I don't always ride very long, either.  I often don't have time for more than 15 minutes in the saddle.  I make the most of it by doing transitions.  I ride figure eights or serpentines around the arena and do a transition every few steps (usually walk-trot-walk).  I make sure the transitions are quiet and soft, no head flinging or sucking back, then we quit for the day.  Those 15 minutes of transitions are an exercise in obedience, more than anything.  I'm not really building muscle or stamina in such a short time, but Spider remembers the lesson and, when I do have time for more intense workouts, he is much more willing and responsive.

Most importantly, I make sure that I consistently love what we're doing.  Even if we're just doing 15 minutes of transitions, even when it's raining or freezing cold or steaming hot, I am consistent in my enthusiasm and love of the time I get to spend my horse.  Of course, consistent training makes it a lot easier to love the time I spend with my horse....

There is a saying: "If you do what you love, you'll never work a day in your life."  Riding shouldn't be work.  Riding is an all-consuming passion, an addiction that never lets you go.  If it becomes work, it becomes torture.  I am a lucky person, to have a horse in my life, and I should never forget that.



For Leontien.



Monday, January 7, 2013

The Adult Amateur Dressage Iniatitave

Once upon a time, in a galaxy, far, far away.....

I was a "professional".  I put that in quotes because I wasn't a very good professional.  I was a working student for a while, then a barn manager. I rode sale horses and exercised clients' horses for the training barns I worked at. I was small potatoes, just a cog in the wheel.... but I got paid to ride, and was therefore a "professional" in the eyes of the USEF.

Then I was injured, and not able to continue riding for (very little) profit.  I joined the ranks of the Adult Amateur.

I want to apologize for every time I disparaged the Adult Amateur when I was a "pro".  I thought you guys had it easy.  I was cleaning 20 stalls every day, handling 20 horses every day and riding 5-10 horses every day, and you guys were showing up for just a couple hours a few days a week.  Little did I know....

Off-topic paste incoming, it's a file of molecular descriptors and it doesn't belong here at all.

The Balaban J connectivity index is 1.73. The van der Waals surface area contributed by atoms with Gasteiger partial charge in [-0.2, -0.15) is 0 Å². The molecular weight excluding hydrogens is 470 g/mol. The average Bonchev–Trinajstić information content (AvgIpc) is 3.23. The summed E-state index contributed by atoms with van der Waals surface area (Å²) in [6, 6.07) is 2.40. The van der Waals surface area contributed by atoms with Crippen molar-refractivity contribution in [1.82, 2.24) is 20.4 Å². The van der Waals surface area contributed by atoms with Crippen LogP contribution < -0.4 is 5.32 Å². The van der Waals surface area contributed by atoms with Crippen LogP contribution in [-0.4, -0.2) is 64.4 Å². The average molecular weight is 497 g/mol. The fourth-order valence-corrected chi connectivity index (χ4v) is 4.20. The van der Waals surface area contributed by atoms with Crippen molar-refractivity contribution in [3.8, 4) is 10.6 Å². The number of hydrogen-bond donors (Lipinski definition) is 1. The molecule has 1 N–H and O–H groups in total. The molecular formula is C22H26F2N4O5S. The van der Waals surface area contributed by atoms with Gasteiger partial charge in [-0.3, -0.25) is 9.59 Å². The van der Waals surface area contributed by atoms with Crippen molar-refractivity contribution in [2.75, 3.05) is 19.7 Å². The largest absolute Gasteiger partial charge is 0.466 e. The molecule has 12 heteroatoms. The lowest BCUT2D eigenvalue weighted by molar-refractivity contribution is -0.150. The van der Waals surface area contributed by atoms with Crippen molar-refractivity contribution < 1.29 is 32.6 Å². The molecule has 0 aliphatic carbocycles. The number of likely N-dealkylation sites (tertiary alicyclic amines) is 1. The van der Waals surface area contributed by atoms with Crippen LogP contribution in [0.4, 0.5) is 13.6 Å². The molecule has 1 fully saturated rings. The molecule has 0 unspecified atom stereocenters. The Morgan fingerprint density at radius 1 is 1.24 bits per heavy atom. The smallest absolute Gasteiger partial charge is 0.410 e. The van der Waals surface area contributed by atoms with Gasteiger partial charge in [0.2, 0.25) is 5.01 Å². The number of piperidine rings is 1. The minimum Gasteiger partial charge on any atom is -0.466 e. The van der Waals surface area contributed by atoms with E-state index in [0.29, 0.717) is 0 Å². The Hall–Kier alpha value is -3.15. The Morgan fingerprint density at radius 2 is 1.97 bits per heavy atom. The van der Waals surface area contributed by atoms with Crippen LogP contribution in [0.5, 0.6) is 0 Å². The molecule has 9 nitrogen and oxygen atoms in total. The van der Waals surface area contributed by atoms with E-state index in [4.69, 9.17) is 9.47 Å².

Cleaning stalls kept me fit, riding and handling all those horses gave me much-needed experience and kept me thinking on my feet.  It was hard work, being a "Pro", but not as hard as trying to train just one horse as an Adult Amateur.   That's a whole different game, with a different set of challenges.  Challenges that many within the dressage community refuse to acknowledge.

Every year I pay my USDF/USEF dues.  I get my Amateur card.  I get my copy of the rulebooks.  I get an email of current goings-on.  I don't have to pay an extra fee to show.  I can score a couple percentage points lower than the Pros to qualify for Championships, and that's pretty much all I get.  And that's kind of lame.

Adult Amateurs make up a majority portion of the membership of both USEF and USDF.  Why are we so under-represented in the organizations?  Why don't we have our own clinic series, addressing our unique needs, the way the Pros and the JR/YRs do? The USEF and USDF spend a lot of time and money developing JR/YRs and most of those JR/YRs go on to become AAs, why are they dropping them?

I don't know the answers to those questions, although I highly suspect it comes down to "money" and "sponsorships". The USEF Dressage Committee has recently gotten the ball rolling by forming an Adult Amateur Sub-committee, tasked with helping the AA community in dressage reach their goals.  It's a nice start, but we need more.  The AAs themselves need to start speaking up.  We need to start telling the USEF and USDF what we need.  And we have!